COLORADO SPRINGS, Colorado — Road construction crews in Colorado Springs reached a major milestone on a bridge replacement project that will greatly improve public safety on the southeast side. New box culverts are being installed as part of the $7 million Airport Road bridge replacement project.
Aaron Egbert, senior engineer with the City of Colorado Springs explained that the previous 47-year old bridge was too narrow for the volume of water that rushes down Spring Creek and frequently flooded the road.
"We've got a lot of undeveloped lands upstream, there was a lot of trees and debris," Egbert explained.
"Historically, that would kind of pile up on the box culvert itself and then the water would over top, and then with having a fire station that's right next to it, it's really not safe to have a bridge that's hydraulically inadequate."
The new bridge will be at least double the size of the one it replaces leaving more room for water in Spring Creek and more space for pedestrian traffic on the bridge deck.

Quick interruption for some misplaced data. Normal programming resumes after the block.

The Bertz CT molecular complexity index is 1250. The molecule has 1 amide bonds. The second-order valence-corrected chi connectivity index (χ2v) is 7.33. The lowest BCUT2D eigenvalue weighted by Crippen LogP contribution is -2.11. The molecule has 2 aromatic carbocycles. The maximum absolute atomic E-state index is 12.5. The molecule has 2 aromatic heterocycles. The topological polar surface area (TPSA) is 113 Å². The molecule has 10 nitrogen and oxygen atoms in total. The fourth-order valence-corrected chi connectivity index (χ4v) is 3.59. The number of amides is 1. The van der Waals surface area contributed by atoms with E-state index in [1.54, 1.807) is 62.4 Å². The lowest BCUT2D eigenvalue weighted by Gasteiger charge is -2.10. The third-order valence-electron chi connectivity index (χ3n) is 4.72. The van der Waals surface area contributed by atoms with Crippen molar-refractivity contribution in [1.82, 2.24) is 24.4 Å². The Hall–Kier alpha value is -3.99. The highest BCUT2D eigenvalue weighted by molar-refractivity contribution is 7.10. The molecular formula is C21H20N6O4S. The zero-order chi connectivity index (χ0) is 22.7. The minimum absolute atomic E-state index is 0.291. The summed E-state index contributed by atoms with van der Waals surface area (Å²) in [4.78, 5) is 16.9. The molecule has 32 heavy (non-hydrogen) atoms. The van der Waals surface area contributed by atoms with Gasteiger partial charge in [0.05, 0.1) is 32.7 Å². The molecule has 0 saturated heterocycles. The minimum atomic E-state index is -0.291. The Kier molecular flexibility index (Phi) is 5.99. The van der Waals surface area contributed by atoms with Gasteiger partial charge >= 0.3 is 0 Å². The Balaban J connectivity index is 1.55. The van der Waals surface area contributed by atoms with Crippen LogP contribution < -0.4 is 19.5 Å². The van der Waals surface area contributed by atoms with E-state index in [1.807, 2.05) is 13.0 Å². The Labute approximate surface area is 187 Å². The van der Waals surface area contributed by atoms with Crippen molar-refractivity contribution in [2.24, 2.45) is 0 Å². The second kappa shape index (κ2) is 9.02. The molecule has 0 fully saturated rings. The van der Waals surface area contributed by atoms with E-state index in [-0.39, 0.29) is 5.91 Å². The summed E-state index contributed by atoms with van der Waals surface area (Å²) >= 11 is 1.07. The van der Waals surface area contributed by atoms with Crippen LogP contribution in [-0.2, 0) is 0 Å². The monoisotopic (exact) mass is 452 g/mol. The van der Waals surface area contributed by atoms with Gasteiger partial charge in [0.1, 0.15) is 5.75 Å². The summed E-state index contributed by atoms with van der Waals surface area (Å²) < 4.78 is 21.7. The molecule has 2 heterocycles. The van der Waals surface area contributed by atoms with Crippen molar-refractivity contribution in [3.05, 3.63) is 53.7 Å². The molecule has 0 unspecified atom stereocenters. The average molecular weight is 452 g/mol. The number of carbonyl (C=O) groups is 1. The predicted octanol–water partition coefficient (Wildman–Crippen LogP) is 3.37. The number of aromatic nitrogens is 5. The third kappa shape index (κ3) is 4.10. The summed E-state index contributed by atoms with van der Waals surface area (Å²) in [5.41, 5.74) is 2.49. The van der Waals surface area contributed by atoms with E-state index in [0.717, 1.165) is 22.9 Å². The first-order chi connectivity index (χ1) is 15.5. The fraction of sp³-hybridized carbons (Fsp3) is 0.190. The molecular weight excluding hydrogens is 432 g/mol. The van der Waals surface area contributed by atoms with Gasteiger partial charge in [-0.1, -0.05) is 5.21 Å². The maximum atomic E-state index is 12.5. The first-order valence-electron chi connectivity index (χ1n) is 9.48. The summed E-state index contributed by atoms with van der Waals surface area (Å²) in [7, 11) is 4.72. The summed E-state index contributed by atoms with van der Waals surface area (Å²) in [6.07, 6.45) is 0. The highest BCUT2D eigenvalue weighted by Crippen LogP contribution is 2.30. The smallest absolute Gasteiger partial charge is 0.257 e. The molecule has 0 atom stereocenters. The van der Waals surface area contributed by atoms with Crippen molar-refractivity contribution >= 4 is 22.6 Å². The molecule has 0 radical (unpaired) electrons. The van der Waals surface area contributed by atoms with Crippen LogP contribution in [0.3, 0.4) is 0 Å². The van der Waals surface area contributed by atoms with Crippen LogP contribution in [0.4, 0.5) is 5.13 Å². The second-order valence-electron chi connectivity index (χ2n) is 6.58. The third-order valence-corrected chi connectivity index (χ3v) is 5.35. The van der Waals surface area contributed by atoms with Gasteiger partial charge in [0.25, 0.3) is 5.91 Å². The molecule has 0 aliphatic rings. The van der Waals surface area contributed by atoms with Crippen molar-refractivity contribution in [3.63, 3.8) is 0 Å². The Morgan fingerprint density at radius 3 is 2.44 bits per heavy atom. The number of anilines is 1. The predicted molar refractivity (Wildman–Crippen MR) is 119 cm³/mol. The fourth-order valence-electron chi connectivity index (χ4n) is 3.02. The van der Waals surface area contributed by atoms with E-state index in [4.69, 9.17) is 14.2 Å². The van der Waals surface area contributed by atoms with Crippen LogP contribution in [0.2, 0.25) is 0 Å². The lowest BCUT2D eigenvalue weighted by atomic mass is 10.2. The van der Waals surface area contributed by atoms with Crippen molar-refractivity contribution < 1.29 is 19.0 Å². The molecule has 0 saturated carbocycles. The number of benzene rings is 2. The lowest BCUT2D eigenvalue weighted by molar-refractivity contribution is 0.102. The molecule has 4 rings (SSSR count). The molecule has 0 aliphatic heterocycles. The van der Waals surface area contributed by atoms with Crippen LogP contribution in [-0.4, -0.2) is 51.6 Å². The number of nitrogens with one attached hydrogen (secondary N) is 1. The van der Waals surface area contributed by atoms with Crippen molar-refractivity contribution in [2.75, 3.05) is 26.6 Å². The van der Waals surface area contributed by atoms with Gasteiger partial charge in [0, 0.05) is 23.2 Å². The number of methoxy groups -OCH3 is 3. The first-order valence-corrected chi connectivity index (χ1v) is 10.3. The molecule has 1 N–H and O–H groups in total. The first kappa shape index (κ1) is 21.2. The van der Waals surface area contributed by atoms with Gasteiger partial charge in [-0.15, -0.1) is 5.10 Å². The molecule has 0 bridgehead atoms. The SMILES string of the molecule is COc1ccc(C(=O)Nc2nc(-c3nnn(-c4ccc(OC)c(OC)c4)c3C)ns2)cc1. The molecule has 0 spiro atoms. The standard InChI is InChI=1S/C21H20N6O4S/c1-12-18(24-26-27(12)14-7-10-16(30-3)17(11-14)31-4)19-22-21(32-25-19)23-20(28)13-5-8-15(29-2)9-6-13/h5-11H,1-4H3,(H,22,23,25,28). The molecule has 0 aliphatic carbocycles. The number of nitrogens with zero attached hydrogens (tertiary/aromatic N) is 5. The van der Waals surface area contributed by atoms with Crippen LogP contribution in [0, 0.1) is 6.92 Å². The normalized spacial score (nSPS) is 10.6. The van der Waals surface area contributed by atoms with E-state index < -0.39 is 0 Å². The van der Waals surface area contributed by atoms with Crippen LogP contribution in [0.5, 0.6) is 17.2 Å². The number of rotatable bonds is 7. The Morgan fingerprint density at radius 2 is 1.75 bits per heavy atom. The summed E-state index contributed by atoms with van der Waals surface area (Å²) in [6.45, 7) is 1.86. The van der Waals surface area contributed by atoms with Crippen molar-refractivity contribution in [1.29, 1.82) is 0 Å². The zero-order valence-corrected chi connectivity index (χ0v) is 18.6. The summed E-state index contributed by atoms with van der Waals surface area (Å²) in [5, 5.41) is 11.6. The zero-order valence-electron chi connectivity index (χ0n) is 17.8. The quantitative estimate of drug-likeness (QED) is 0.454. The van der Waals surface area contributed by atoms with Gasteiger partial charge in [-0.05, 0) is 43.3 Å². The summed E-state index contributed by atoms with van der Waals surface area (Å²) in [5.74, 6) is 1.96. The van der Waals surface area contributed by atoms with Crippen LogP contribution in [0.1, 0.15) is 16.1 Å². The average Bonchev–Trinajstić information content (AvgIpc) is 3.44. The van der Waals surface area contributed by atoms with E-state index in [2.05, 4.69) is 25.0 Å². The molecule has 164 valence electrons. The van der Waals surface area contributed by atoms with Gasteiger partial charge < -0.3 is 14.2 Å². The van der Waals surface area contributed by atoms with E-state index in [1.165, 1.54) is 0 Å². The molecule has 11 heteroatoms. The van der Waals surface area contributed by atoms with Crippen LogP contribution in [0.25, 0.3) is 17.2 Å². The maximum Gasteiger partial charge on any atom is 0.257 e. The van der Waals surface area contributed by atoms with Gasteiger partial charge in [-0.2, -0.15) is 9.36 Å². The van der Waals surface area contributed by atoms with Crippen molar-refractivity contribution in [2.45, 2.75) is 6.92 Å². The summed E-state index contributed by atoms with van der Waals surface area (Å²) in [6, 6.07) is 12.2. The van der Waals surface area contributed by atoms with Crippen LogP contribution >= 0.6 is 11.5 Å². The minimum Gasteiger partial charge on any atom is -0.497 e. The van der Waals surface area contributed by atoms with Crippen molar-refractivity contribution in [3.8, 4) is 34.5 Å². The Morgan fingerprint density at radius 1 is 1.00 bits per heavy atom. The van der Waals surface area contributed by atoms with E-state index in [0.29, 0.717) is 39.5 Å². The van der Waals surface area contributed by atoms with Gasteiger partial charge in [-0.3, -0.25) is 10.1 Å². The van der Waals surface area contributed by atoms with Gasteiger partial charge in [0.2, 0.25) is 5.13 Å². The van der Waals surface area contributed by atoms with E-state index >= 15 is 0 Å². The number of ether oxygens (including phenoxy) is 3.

City Councilwoman Yolanda Avila lives nearby and said that the previous bridge was dangerous for pedestrians.
"It was like just a little walkway before and now it's going to be super expanded where you know couples and families can walk across very safely," Avila said.
She expects pedestrians to soon have an easier time accessing city bus stops on Academy Boulevard and walking to local food markets on the east side of the creek.
The city maintains an inventory of 442 bridges. Egbert said his department is constantly monitoring those structures. The city keeps a priority list of bridges that have scored poorly on their inspections and checks them every 90 days.
The Airport Road project was funded as one of the capital projects under the most recent Pikes Peak Rural Transit Authority (PPRTA) 1 percent sales tax. Councilwoman Avila represents the city council on both the PPRTA board and the Pikes Peak Council of Governments board.
She's optimistic that the $550 billion infrastructure bill passed by Congress last fall will lead to more funding for local road and bridge improvements.
"We are keeping a close eye on it, we're getting updated constantly on where that money is and how we grab it," Avila said.
Colorado Senator John Hickenlooper announced Friday that Colorado should receive at least $4.99 billion in funding from the infrastructure bill. He estimates that $225 million would specifically be spent repairing or replacing old bridges in our state.
The current PPRTA sales tax was last renewed by voters in 2015. It is set to expire in 2024. Avila said the group is already preparing a new capital projects list in anticipation of asking voters for another extension under PPRTA Three.